While a purist would call this concept a “gimmick,” it’s clear uniforms being worn today are becoming an integral part of college football. Love it or hate it, it’s hard to argue with the success Oregon has had—both on the field and with recruits—since they introduced their wide array of uniform combinations.
Once mistaken as just a fad, the idea of multiple helmets and jerseys has taken college football by storm. Even many traditional powerhouse schools—including Ohio State--have worn a special jersey or will be wearing one this upcoming season.
Schools like USC and Penn State, which refuse to budge on their traditional dress, are now the minority, not the norm in college football.
With 124 teams in the Football Bowl Subdivision (FBS), it can be difficult to keep track of all the changes going on across the country. Why wait until the first Saturday of the season to notice all the different new looks in college football?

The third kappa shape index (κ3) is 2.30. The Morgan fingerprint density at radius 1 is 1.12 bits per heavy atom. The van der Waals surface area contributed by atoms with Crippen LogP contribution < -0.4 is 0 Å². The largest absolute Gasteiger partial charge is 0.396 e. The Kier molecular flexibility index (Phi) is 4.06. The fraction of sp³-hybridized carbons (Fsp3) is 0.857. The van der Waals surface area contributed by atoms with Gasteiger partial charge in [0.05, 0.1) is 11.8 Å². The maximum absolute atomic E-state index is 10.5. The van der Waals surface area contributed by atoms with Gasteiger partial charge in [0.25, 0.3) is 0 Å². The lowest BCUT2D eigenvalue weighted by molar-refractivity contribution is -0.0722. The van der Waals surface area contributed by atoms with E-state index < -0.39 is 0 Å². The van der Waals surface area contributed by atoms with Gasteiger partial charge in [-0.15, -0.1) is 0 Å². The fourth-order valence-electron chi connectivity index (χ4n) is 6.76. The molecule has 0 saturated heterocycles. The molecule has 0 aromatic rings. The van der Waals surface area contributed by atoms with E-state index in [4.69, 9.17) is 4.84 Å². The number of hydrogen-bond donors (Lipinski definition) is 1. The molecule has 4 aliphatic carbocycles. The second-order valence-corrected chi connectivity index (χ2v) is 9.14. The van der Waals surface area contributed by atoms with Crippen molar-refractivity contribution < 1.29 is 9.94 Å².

To help sort through the madness, we’ve compiled a conference-by-conference rundown of all the new looks fans can expect for the 2012 season—and beyond.
Maryland "State Pride" jersey
Maryland: Known as ‘The Oregon of the East,’ the Terrapins surprised everyone in their first game of the season by displaying “State Pride” jerseys instead of their new Under Armour outfit. In an effort to gain more publicity, the school was exploring the options of having a black field. It was even tested in the stadium, but the idea was eventually scrapped in favor of green turf.
North Carolina white helmet
North Carolina: New Head Coach Larry Fedora experimented with many different helmets at Southern Miss, so rumors of a white helmet at UNC should not come as a surprise. However, rumors for black, white and pewter helmets were talked about last year, when Everett Withers was serving as interim head coach.